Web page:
Is the new £2 Lotto a worse bet?

The cost of a Lotto ticket has doubled to £2, but are punters better or worse off?

Camelot has doubled its ticket price to £2 and substantially altered the Lotto's prize structure.

This is the first price increase since the Lotto was launched by Noel Edmonds on Saturday, 19 November 1994. In the 18 years of the Lotto's life, inflation (the rise in the cost of living) has increased by an average of 2.9% a year. Thus, £1 bought the same amount of goods in 1994 as £1.67 would today.

In effect, by increasing the Lotto ticket price by 100%, Camelot has given punters a massive, inflation-busting price rise. This caused a flood of protests by disgruntled players, with thousands posting on Twitter and Facebook that this 'rip-off' will stop them playing the UK's most popular flutter.

Clearly, this proposed price increase is aimed at making Camelot and its partners more money, but may backfire spectacularly, resulting in a 'Boycotto the Lotto' backlash.

In snap polls published by the ‘Daily Mail’ and the ‘Guardian’ when the changes were announced, eight people in 10 said they would quit playing the National Lottery. At the ‘Daily Mirror’, nine players in 10 said they would reject the new-look Lotto. Angry players also hit out at 'fat cat' wages at Camelot, whose chief executive, Dianne Thompson, earns £1 million a year plus a performance bonus.

Are players worse or better off?

While doubling the ticket price may lead to higher revenues for Camelot, this might well not double prize pots. Especially if some punters – especially pensioners and other low-income groups – stop playing or play less, only selecting one line of numbers, for example.

What's more, the overall payout ratio of the Lotto will be unchanged. It will stay at 50%, half of ticket sales.

Across all Camelot's games (the Lotto, EuroMillions and scratchcards), yearly bets exceed £6 billion. However, less than £3 billion of this is returned in prizes, while the remaining billions are shared among the good causes fund (28%), the taxman (12%), retailers (5%), Camelot and its partners.

In effect, the loss ratio for punters of 50% will be unchanged, so Lotto players as a whole will be no worse off come September. What are set to change are prize pots at all levels, particularly the lowest prizes and the jackpot.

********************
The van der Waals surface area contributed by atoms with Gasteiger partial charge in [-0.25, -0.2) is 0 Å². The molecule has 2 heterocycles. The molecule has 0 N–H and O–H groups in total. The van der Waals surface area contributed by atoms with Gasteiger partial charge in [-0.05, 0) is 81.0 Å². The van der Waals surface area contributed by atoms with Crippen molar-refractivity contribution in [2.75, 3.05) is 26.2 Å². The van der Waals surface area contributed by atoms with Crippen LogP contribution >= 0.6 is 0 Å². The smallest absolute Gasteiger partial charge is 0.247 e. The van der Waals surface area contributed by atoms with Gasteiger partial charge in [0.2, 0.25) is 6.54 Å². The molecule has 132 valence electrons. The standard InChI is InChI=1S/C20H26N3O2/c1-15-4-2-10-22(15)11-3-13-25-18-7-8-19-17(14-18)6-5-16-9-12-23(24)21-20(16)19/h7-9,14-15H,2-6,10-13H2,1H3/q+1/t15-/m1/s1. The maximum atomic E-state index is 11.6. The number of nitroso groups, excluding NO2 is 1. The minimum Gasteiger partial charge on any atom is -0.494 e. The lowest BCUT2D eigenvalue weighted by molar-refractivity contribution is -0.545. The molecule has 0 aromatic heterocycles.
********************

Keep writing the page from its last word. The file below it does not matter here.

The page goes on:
Here's how the new National Lottery draw compares to the old Lotto:

Lotto changes
Ticket price
Average Saturday jackpot
Average Wednesday jackpot
Average 5 numbers + bonus ball payout
Average 5 numbers payout
Average 4 numbers payout
Guaranteed payout for 3 numbers
Ticket raffle
50 prizes of £20,000
New feature

As you can see, the lowest prize – for matching three numbers – is set to leap by 150% to £25 from £10. Matching four balls now gets you a typical prize of £100, a rise of two-thirds (67%) from the old average payout of £60.

At the other end of the scale, the typical prize pot for Saturday jackpots is up by almost a quarter (22%) to £5 million from £4.1 million. On Wednesdays, the jackpot fund will increase by almost a seventh (14%) to £2.5 million from the old £2.2 million.

To pay for these increases for the top and bottom prize levels, Camelot gutted the mid-level prizes. Matching five numbers now gets you an average of £1,000, a drop of a third (33%) from the old payout of £1,500. Likewise, the average payout for matching five numbers and the bonus ball is halved, falling 50% from £100,000 to £50,000.

In summary, while the two lowest prizes and the jackpot are boosted, the mid-level prizes have been slashed. This makes the Lotto a less attractive bet for punters who match five numbers or five numbers and the bonus ball.

The same odds but different winners

For the record, here are odds of winning each Lotto prize, which haven't changed:

No. balls correctly picked
Odds of winning
All six
1 in 13,983,816
Five plus bonus ball
1 in 2,330,636
1 in 55,492
1 in 1,033
1 in 57
Any prize
1 in 54

Again, the odds of playing the Lotto have not changed now the ticket price has doubled, neither has the payout ratio of 50%. Therefore, despite the changes to the prize levels, the Lotto will remain a famously bad gamble!

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